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Investors cheer exit of Customers chief

Tim Wildash has cashed himself out as chief executive of Australia’s largest ATM operator, Customers Ltd, a week after announcing a collapse in earnings.

Wildash, who had 15 months to run on his $600,000 a year contract, has been under pressure from the board to improve performance and lift the company’s sagging share price.

He resigned on Monday, and left the company that he helped develop over the past decade from its origins as ATM Solutions, and under ownership of both Bank of Queensland and then Macquarie Group before being injected into Customers.

Customers shares jumped 10.8 per cent, or 8.5 cents to 87 cents, this morning after his departure was announced.

Chairman Peter Polson told Insider that he was hopeful of being able to appoint a replacement chief executive within the next week.

With almost 6000 ATMs under its control, Customers lays claim to running one in every five of the cash machines around the country - but the fall-off in retail spending has pressured profits.


That, and the costs of building its capacity to earn revenue from processing payments, rather than just a fee on ATM transactions, contributed to a 77 per cent dive in December half profits from $11.6 million to $2.7 million.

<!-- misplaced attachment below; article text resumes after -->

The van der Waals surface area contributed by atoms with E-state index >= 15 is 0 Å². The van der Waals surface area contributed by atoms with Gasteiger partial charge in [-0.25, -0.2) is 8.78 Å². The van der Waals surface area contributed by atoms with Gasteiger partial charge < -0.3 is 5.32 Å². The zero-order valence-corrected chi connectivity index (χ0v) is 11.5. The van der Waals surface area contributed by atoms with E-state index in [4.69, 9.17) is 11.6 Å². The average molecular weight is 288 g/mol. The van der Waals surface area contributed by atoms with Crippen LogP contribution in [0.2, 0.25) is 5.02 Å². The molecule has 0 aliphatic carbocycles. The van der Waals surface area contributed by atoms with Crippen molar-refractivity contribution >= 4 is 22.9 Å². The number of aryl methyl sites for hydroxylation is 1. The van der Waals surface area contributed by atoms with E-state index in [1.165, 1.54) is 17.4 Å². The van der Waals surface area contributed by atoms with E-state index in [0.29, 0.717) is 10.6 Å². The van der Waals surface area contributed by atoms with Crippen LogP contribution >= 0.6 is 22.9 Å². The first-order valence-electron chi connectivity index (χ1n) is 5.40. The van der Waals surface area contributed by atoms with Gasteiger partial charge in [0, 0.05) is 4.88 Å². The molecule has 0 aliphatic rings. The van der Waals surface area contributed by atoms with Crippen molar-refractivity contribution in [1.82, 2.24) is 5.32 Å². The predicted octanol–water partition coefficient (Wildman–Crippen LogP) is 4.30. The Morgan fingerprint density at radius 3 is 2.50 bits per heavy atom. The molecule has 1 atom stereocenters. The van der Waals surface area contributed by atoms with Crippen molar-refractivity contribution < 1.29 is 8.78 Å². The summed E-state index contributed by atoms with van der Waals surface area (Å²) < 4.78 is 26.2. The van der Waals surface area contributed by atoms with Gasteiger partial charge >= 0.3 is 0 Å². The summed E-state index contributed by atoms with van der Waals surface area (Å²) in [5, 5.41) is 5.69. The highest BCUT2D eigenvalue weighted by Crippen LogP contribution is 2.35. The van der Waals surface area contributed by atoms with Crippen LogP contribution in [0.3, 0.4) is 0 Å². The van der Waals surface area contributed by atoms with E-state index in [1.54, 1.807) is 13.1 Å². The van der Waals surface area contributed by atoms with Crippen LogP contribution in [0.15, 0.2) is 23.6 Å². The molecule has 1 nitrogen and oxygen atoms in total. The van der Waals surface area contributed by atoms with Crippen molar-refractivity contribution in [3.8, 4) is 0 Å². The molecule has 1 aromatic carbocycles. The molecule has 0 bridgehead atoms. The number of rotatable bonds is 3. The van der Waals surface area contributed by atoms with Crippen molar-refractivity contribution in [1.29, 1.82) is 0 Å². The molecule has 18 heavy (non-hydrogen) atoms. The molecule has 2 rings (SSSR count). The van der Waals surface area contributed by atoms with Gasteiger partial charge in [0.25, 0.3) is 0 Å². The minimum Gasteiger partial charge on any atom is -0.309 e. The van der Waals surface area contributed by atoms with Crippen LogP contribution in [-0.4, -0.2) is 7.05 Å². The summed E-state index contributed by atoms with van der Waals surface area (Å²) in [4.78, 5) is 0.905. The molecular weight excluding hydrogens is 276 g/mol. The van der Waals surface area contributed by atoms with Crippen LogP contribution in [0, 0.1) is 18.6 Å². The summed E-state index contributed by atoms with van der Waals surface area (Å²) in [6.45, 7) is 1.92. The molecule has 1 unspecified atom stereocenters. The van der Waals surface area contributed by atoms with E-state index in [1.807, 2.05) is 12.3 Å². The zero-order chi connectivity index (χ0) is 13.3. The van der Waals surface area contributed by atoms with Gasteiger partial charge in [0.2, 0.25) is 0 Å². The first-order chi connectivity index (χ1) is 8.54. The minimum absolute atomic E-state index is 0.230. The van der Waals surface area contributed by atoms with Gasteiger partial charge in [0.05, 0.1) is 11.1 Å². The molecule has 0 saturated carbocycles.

Customers’ shares dropped from just above 90 cents to 80 cents each in the wake of the result. The total market value of the company has slumped from near $375 million to about $110 million since Wildash’s contract was renewed in August 2010.

Polson, a highly experienced former investment executive with Colonial and Commonwealth Bank, was appointed to the Customers board in a structural shake-up after the 2010 annual meeting.

While he and the board had backed Wildash’s strategy to broaden its revenue streams, investors have been concerned at the up front cost of the diversification compared with the slow flow of revenues.